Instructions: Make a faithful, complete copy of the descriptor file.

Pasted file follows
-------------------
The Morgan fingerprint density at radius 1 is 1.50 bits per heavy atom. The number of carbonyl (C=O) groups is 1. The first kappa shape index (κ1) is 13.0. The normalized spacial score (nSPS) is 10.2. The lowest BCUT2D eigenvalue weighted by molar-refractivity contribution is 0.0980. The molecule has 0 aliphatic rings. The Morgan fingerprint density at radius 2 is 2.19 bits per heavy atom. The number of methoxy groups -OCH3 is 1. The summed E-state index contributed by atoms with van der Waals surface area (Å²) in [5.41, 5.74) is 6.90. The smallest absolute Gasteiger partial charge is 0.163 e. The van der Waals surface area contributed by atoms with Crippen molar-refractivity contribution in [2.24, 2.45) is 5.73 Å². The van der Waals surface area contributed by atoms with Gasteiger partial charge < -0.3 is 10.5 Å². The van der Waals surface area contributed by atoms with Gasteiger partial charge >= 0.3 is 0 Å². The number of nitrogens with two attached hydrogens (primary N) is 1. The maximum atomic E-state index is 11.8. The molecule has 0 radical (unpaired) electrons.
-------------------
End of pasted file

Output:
The Morgan fingerprint density at radius 1 is 1.50 bits per heavy atom. The number of carbonyl (C=O) groups is 1. The first kappa shape index (κ1) is 13.0. The normalized spacial score (nSPS) is 10.2. The lowest BCUT2D eigenvalue weighted by molar-refractivity contribution is 0.0980. The molecule has 0 aliphatic rings. The Morgan fingerprint density at radius 2 is 2.19 bits per heavy atom. The number of methoxy groups -OCH3 is 1. The summed E-state index contributed by atoms with van der Waals surface area (Å²) in [5.41, 5.74) is 6.90. The smallest absolute Gasteiger partial charge is 0.163 e. The van der Waals surface area contributed by atoms with Crippen molar-refractivity contribution in [2.24, 2.45) is 5.73 Å². The van der Waals surface area contributed by atoms with Gasteiger partial charge < -0.3 is 10.5 Å². The van der Waals surface area contributed by atoms with Gasteiger partial charge >= 0.3 is 0 Å². The number of nitrogens with two attached hydrogens (primary N) is 1. The maximum atomic E-state index is 11.8. The molecule has 0 radical (unpaired) electrons.